Ya, I know the guy isn’t dead, (and thank goodness!) but the news Robert Scoble’s leaving for a Silicon Valley startup called PodTech.net feels a bit like I need to fire 21 nerf guns and pass the Kleenex.
You can read about his reasons more here: http://scobleizer.wordpress.com/2006/06/11/the-joy-on-her-face/
I am trying to think back when I first met Robert Scoble. I think I’d seen his name in tons of email threads and first actually met him when he and Adam Sohn led that blogging lunch and the “Blog Smart” phrase got coined (I’m pretty sure by Adam). He was the one giving advice from the trenches and talking about how to make blog posts more discoverable. Since then I’ve been fortunate enough to present with him a few times, bounce ideas off him, gain insights into the industry from him. He is a natural evangelist, and natively generous – he connects people instinctively with each other, and with new ideas.
At New Year’s this year I vowed that 2006 I was going to thank everyone one of my mentors with some kind of gesture ( if I haven’t gotten to you yet, be patient, there’s a lot of you). After I gave up being blog queen and went to MSN, I took Robert to lunch (we ended up at Claim Jumper where the food portions are bigger than your torso) because I wanted to thank him for all his help and insights with blogging.
He was his sunny, cheery self, but he was also about to go on vacation and was showing that fatigue of being always-on, always responsive to his emails, and always traveling. Around that time he also explained to me how to work out and get in your Xbox gaming time at the same time (how’s that for mentorship?! right on!) but we also talked a lot about what matters to you, how you pick projects, and burnout.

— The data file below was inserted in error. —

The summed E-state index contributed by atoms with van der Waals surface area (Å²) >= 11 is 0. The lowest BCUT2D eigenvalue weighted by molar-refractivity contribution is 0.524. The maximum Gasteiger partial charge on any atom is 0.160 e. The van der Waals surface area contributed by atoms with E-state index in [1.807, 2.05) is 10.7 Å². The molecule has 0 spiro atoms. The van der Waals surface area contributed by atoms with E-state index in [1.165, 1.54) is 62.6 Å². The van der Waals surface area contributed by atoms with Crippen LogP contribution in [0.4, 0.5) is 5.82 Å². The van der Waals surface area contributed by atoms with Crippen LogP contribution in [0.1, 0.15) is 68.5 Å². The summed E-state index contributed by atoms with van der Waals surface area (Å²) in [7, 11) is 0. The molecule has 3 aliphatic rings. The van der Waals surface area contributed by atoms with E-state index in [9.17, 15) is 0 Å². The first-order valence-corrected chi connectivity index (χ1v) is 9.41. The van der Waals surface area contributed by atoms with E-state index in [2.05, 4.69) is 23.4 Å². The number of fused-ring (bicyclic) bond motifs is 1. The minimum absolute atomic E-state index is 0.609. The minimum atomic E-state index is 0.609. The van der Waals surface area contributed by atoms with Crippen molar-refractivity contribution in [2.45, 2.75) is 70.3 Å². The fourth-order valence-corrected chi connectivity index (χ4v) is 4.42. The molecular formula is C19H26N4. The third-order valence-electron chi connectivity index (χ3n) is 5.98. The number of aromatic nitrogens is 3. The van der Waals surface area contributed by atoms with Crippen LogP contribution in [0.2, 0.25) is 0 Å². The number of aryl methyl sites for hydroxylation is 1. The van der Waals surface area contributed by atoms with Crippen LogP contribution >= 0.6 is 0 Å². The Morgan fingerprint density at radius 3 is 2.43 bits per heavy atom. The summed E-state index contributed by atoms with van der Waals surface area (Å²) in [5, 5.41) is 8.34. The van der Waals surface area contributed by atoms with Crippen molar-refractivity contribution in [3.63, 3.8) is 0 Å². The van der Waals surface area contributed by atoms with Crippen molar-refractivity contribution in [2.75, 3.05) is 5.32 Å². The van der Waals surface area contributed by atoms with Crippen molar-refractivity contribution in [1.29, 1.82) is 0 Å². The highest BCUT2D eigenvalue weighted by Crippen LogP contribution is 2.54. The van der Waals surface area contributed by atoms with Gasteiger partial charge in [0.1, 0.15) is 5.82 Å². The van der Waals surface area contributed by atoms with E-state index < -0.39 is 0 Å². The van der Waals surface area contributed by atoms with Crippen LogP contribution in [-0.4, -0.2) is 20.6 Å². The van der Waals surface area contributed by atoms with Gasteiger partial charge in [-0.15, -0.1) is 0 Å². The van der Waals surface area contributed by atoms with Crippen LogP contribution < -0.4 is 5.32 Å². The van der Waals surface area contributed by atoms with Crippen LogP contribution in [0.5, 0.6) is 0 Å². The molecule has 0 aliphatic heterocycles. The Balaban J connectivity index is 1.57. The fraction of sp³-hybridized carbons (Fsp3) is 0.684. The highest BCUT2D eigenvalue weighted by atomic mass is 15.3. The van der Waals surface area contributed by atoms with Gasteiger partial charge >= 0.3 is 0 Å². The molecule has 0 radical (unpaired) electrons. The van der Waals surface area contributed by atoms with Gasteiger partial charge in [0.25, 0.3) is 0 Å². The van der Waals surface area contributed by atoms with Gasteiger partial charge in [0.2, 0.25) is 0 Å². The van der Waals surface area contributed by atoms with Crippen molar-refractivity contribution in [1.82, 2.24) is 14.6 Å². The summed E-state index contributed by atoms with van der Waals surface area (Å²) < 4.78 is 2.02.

Part of the reason I could leave Gotdotnet and running blogs.msdn.com and blogs.technet.com is that I knew they were stable, growing, and would be no longer a bootstrap effort any more for whoever took them over – they were running smoothly. But karma aside (yes, don’t hand your coworkers a stinker project) also part of me needs to leave at that smooth going phase, because I love the v 1.0, the new, and the startup. It’s where I groove and I think Scoble is also that kind of person. He has acted as the blog champion, the daredevil, the magnet of attention at Microsoft and he helped grow our company’s understanding of blogging as a medium (not to mention everybody’s else’s )
Robert saw us through some of the earliest, rockiest times for blogging at Microsoft, and show people what could be done (and what mistakes could be made but still won through). He has been a superstar conscience, advocate for quality, a pot-stirrer and brought flavor to a company many thought was faceless. He dared to disagree, and also to apologize, and his courage made us better as a company and a community of bloggers.
Some of the anti-Microsoft commentary on other blogs about his leaving seems a little overwrought. His bosses here are blog-savvy and dug him. Podtech.net just sounds like the right adventure at the right time and in the right location. While I wish Scoble the highest new salary possible, (because Maryam deserves that BMW ) I’ve never ever seen him be about the money. He’s about the people. Natural connector, as I said before. I’m sure he will continue to be that way.
We will miss you Robert and wish you well.